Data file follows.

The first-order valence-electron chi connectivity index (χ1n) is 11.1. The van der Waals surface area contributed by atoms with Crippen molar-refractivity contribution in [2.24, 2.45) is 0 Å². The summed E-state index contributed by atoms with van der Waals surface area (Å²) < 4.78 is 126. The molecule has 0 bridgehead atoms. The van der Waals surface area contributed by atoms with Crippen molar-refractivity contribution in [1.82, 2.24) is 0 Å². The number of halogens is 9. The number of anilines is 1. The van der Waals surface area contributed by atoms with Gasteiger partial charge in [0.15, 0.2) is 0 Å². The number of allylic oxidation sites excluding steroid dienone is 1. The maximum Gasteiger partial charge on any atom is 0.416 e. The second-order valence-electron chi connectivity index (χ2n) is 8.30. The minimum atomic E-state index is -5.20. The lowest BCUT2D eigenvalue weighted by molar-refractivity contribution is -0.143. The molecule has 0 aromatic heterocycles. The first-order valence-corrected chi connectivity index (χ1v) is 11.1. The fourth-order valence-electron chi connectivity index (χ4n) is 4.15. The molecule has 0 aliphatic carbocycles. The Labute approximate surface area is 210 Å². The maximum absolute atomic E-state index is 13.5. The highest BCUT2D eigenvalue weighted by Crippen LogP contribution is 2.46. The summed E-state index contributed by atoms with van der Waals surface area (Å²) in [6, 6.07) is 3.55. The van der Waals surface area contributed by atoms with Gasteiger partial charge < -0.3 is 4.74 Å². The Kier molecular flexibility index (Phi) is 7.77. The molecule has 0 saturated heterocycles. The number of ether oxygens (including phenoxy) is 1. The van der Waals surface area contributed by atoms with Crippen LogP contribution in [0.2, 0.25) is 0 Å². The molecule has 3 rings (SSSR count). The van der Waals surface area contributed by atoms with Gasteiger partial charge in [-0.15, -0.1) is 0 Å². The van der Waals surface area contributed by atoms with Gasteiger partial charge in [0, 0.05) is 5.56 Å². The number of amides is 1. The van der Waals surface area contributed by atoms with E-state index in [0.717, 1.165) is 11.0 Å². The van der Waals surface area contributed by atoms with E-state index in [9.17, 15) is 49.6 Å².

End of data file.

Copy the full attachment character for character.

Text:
The first-order valence-electron chi connectivity index (χ1n) is 11.1. The van der Waals surface area contributed by atoms with Crippen molar-refractivity contribution in [2.24, 2.45) is 0 Å². The summed E-state index contributed by atoms with van der Waals surface area (Å²) < 4.78 is 126. The molecule has 0 bridgehead atoms. The van der Waals surface area contributed by atoms with Crippen molar-refractivity contribution in [1.82, 2.24) is 0 Å². The number of halogens is 9. The number of anilines is 1. The van der Waals surface area contributed by atoms with Gasteiger partial charge in [0.15, 0.2) is 0 Å². The number of allylic oxidation sites excluding steroid dienone is 1. The maximum Gasteiger partial charge on any atom is 0.416 e. The second-order valence-electron chi connectivity index (χ2n) is 8.30. The minimum atomic E-state index is -5.20. The lowest BCUT2D eigenvalue weighted by molar-refractivity contribution is -0.143. The molecule has 0 aromatic heterocycles. The first-order valence-corrected chi connectivity index (χ1v) is 11.1. The fourth-order valence-electron chi connectivity index (χ4n) is 4.15. The molecule has 0 aliphatic carbocycles. The Labute approximate surface area is 210 Å². The maximum absolute atomic E-state index is 13.5. The highest BCUT2D eigenvalue weighted by Crippen LogP contribution is 2.46. The summed E-state index contributed by atoms with van der Waals surface area (Å²) in [6, 6.07) is 3.55. The van der Waals surface area contributed by atoms with Gasteiger partial charge < -0.3 is 4.74 Å². The Kier molecular flexibility index (Phi) is 7.77. The molecule has 0 saturated heterocycles. The number of ether oxygens (including phenoxy) is 1. The van der Waals surface area contributed by atoms with Crippen LogP contribution in [0.2, 0.25) is 0 Å². The molecule has 3 rings (SSSR count). The van der Waals surface area contributed by atoms with Gasteiger partial charge in [-0.15, -0.1) is 0 Å². The van der Waals surface area contributed by atoms with Gasteiger partial charge in [0, 0.05) is 5.56 Å². The number of amides is 1. The van der Waals surface area contributed by atoms with E-state index in [0.717, 1.165) is 11.0 Å². The van der Waals surface area contributed by atoms with E-state index in [9.17, 15) is 49.6 Å².